In the Democratic primary of 2006, Connecticut Sen. Joe Lieberman lost to the more liberal Ned Lamont.
Lieberman: "I'm a loyal Democrat, but I have loyalties that are greater than those to my party, and that's my loyalty to my state and my country."
That fall, he ran as an Independent and won with 50 percent of the vote. Lamont captured 40 percent. Lieberman said later, "I feel the Democratic Party left me."
Being a West Virginia Democrat can't be easy these days, and Sen. Joe Manchin must know that better than most.
On the one hand, there's loyalty to party leadership. And on the other hand, there's loyalty to the people of West Virginia. What to do?
The dilemma is the work of President Barack Obama and other party leaders who hold the reins in Washington. They've turned their backs on Democrats such as Manchin, reached out to their friends on the far left and started a war on coal and coal-producing states.
The collateral damage will be huge. The economies of coal states will be crippled, and electric rates will soar while power generation drops nationwide. Every sector of the American economy is going to feel the pain.
Obama started the war (he calls it a "national climate action plan") in June when he ordered his Environmental Protection Agency to draft new regulations on carbon emissions from new and existing coal-fired power plants.
The president, who has an annoying habit of ignoring facts, asserted, "The planet is warming. Human activity is contributing to it." He added, "I'm here to say we need to act."
(The reality, of course, is that man-made global warming is man-made fiction. And because there's no actual warming, the radical left has come up with a new phrase, "climate change," to justify their gutting of the American economy.)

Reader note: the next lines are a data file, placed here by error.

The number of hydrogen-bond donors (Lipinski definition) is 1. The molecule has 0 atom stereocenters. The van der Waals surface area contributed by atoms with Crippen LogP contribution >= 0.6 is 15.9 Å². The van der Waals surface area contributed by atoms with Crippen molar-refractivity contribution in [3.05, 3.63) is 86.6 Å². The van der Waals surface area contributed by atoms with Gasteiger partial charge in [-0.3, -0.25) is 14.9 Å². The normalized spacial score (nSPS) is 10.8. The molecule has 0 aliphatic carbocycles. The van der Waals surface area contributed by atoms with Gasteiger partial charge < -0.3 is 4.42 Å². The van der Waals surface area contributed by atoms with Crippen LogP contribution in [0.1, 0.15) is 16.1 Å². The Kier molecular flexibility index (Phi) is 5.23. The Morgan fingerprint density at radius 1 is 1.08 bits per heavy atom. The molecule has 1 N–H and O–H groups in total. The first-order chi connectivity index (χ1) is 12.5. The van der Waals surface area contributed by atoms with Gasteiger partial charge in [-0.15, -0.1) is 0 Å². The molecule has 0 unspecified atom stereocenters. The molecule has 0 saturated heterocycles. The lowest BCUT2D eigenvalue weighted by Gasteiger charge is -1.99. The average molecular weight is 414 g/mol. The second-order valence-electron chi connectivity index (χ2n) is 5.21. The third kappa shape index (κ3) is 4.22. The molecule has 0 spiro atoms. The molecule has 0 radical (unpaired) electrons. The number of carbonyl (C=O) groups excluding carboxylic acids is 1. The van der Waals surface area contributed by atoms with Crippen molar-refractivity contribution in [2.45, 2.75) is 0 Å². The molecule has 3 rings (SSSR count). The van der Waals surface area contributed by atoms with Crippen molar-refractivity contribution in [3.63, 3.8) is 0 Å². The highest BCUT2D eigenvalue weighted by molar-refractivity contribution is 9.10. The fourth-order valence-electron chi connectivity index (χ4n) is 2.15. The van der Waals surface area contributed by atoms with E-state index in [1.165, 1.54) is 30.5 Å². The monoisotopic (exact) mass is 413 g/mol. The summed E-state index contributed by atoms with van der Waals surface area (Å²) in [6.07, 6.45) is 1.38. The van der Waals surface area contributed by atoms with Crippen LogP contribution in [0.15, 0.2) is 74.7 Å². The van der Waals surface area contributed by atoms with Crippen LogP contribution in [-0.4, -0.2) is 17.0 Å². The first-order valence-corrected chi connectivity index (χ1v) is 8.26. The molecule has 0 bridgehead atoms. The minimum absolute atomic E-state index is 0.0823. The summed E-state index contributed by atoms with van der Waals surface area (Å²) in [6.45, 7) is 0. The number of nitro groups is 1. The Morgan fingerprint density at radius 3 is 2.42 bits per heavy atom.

Obama's "climate" plan was fleshed out by one of his climate advisers. "The one thing the president really needs to do now is to begin the process of shutting down the conventional coal plants. Politically, the White House is hesitant to say they're having a war on coal. On the other hand, a war on coal is exactly what's needed."
That got everybody's attention. Manchin raised objections, and early last month, he and other Democrat big-wigs (among them Gov. Earl Ray Tomblin, State Party Chairman Larry Puccio and Secretary of State Natalie Tennant), plus coal industry people, presented their case to Gina McCarthy, administrator of the Environmental Protection Agency.
She heard them out and responded last week. It was not what Manchin & Co. wanted to hear.
She announced a new and unattainable EPA standard for new coal-fired power plants, meaning that if the standard survives court challenges, there won't be any new plants. ("If somebody wants to build a coal-powered plant, they can; it's just that it will bankrupt them." Candidate Obama, Nov. 2, 2008.)
The EPA also announced that it will issue new carbon emission standards for existing plants next April. The coal and power industries expect the worst.
Manchin, in criticizing the mischief, has avoided direct criticism of the mischief-maker himself (Obama).
The senator says the standard "is direct evidence that this Administration is trying to hold the coal industry to impossible standards. Never before has the federal government forced an industry to do something that is technologically impossible." The standard "will have devastating impacts to the coal industry and our economy."
He added, "I will continue to fight EPA overreach."
Here's the deal, then: The nation's leaders (Democrats) are throwing coal-related industries and states like West Virginia under the bus as a sop to radical environmentalists, and in the process, they're angering and embarrassing state Democrats who object.
So what do you think? Is it time for West Virginia Democrats to walk away from the party that's trying to kill us?
Joe Lieberman would probably say "yes." And he'd probably be right.